- Author: Bruce Linquist
With planting season coming up, thinking about appropriate variety selection is key, and one of the first steps towards ensuring a good 2021 crop. Each year the California Rice Research Board funds a statewide variety trial testing program. Here I summarize some of that data.
These trails are on grower managed fields in eight locations around the Sacramento Valley as seen in the map. One major difference in the locations selected is nighttime temperatures in mid to late July when most of the rice is booting. Cold temperatures during this period can cause blanking and lower yields. On the map, locations in red are where cold nighttime temperatures are usually not a problem. These locations are generally north of highway 20. In yellow are locations where growers need to be concerned about low nighttime temperatures; while they may not occur every year, they are common. In blue (South Yolo) is a location where cold temperatures occur almost every year. Importantly, in each of these regions may be micro-climates where temperatures vary from the “average”.
Map showing variety trial locations in the Sacramento Valley. Dot color refers to nighttime temperatures in the last half of July (during booting). Red dots refer show locations where cold nighttime temperatures are not normally a concern for blanking. Yellow dots are those locations where cold temperatures more common, and the blue dot location is where cold temperatures occur almost every year. Temperatures are a concern when they drop below 58oF.
Some varieties are more tolerant of cold than others. Therefore, it is important to select varieties that are suitable for the location you are farming. In the tables below, are yield data from the past five years for each location in the variety trial. Only the main medium grains varieties are shown (M-105, M-206, M-209, M-210 and M-211). This data will allow for a more informed decision when it comes to variety selection.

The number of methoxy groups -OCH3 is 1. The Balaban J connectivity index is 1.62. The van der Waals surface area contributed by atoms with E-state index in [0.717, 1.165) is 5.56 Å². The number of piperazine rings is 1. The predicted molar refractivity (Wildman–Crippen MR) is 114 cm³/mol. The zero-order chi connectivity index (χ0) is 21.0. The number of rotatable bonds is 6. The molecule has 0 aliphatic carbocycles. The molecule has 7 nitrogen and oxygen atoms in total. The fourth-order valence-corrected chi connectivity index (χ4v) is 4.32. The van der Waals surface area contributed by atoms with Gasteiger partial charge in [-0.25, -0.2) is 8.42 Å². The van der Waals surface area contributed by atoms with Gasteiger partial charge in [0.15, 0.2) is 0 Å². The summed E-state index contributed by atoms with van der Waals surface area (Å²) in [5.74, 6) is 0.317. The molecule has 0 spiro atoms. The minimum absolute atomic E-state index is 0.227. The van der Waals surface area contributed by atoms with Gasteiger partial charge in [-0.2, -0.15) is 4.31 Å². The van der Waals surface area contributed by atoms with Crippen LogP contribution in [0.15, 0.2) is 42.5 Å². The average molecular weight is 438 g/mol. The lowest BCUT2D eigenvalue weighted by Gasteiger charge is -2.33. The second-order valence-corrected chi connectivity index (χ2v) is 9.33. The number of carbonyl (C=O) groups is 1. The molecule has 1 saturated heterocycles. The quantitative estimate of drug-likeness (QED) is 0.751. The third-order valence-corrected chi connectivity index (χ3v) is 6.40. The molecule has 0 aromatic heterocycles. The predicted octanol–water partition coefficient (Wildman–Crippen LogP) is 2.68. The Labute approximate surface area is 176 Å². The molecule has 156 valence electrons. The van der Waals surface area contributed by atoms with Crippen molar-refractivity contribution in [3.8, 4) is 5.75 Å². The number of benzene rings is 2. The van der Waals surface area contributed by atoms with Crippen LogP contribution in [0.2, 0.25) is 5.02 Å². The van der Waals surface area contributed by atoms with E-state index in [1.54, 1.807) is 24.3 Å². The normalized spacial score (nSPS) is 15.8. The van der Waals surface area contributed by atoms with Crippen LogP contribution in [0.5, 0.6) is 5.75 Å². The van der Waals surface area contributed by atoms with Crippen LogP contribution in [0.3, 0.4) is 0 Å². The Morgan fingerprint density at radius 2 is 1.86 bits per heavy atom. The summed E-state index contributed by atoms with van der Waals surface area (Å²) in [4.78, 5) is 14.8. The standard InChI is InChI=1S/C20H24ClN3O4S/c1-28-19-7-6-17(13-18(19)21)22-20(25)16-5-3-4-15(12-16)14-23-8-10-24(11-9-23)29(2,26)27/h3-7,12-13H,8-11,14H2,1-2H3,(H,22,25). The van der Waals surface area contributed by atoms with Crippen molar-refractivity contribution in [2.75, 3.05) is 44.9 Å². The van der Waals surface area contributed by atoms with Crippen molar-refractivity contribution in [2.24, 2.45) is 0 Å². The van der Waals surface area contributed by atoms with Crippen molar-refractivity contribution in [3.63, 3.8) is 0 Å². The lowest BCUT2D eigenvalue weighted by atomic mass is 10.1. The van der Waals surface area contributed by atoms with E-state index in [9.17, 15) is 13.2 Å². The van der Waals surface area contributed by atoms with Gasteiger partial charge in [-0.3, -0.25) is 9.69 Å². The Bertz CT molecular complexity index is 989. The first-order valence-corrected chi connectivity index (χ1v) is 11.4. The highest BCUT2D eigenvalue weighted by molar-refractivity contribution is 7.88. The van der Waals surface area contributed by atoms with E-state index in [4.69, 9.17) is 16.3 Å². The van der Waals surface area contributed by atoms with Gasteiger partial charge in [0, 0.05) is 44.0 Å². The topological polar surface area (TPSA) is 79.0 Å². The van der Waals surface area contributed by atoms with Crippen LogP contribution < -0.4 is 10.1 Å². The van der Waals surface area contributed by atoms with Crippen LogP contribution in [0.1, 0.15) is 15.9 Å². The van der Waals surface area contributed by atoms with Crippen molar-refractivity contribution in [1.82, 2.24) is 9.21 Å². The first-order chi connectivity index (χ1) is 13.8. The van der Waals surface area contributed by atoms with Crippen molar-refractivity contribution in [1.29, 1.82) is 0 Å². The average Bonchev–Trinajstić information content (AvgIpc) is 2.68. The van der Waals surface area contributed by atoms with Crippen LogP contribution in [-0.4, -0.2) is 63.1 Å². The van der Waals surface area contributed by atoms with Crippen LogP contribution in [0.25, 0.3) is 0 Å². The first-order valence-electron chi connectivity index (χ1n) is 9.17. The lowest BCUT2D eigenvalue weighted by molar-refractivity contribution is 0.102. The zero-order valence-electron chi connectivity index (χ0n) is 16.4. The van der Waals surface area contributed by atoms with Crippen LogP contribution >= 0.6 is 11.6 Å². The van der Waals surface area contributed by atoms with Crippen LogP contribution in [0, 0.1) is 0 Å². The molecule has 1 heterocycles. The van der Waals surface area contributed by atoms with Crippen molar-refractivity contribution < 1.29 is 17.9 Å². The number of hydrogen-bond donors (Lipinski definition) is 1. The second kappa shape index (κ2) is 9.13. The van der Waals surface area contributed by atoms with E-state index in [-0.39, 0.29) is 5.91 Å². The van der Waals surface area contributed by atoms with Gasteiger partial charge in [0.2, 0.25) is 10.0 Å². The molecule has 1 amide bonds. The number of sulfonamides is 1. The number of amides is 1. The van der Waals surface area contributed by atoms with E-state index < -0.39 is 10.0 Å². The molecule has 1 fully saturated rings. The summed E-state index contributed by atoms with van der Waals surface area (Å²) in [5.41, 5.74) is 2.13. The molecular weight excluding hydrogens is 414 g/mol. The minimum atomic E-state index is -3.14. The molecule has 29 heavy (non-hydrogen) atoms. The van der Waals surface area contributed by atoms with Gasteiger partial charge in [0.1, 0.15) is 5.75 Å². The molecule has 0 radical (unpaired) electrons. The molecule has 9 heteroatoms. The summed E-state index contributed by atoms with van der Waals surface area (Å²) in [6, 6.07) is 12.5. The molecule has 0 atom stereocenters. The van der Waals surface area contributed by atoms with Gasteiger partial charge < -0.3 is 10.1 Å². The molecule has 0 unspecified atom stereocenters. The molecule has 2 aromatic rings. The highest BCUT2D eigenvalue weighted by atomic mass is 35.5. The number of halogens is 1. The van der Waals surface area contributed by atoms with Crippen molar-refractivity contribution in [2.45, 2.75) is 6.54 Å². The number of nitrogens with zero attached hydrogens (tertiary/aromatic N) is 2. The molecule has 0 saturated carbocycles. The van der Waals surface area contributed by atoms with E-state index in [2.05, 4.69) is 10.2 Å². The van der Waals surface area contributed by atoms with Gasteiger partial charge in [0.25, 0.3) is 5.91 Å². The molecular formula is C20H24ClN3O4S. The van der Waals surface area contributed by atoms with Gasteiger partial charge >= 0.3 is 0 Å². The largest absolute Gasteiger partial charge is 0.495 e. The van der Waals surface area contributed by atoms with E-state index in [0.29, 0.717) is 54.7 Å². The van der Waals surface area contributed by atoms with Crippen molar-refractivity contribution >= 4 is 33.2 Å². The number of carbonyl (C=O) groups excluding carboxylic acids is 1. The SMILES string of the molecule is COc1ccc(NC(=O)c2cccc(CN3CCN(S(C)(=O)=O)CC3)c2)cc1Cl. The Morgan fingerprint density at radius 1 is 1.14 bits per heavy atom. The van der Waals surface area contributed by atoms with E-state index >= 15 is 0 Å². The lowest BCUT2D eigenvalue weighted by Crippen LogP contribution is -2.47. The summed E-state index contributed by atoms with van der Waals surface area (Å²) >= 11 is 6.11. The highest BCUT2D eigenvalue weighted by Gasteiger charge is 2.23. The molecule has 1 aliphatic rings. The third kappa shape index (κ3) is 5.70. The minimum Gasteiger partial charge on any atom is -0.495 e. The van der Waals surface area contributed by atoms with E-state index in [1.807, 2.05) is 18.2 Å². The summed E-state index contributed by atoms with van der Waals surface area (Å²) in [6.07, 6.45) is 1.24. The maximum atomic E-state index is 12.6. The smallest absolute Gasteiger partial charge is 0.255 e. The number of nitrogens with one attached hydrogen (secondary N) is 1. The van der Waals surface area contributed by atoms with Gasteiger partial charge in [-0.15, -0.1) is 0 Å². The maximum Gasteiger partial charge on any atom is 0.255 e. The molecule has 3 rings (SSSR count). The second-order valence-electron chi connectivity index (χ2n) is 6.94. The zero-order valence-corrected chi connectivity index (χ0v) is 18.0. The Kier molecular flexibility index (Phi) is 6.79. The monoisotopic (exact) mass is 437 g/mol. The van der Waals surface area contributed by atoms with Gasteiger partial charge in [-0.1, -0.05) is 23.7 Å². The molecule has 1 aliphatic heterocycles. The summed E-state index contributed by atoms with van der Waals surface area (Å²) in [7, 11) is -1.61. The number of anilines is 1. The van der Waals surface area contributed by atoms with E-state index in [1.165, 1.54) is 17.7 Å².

The warmer locations are north of Hwy 20,in Glenn, Butte and Colusa counties. At these locations, M-211 consistently outperforms the other medium grains by 4 cwt/ac, on average, over the five years and four locations. Among the other varieties shown, there were no consistent differences among them.
In the cooler locations, M-209 performed the worst in general. In the moderately cool locations (yellow dots on the map), M-105 and M-211 both did consistently well. In the coldest location (South Yolo), M 105 performed the best; while M-209 and M-211 performed poorly. Both M-209 and M-211 have similar days to maturity (about 5-7 days later than M-206). This data suggest that M-211 may have a broader adaptability range than M-209 because it appears to be slightly more cold tolerant. However, in the coolest location even M-211 did not perform well.
M-206 versus M-210: M-206 has been the most broadly adaptable variety available. While it may not always be the highest yielder, it generally does well across all locations. M-210 is a new variety which has blast resistance. It is basically M-206 with genes for blast resistance and has similar time to heading. Based on these data M-206 and M-210 have almost identical yields in both the warm and cooler regions.
Thoughts on M-211: As seen in the data provided, M-211 is a tremendously promising variety in terms of yield potential. Furthermore, its sensory qualities are similar to premium grain varieties such as M-401. However, one draw back is that for good milling quality, M-211 needs to be harvested at 20-22% moisture. Harvesting below this moisture can result in low milling quality. Given this, it may not be a variety that is suitable for large acreage planting and this should be tested by growers.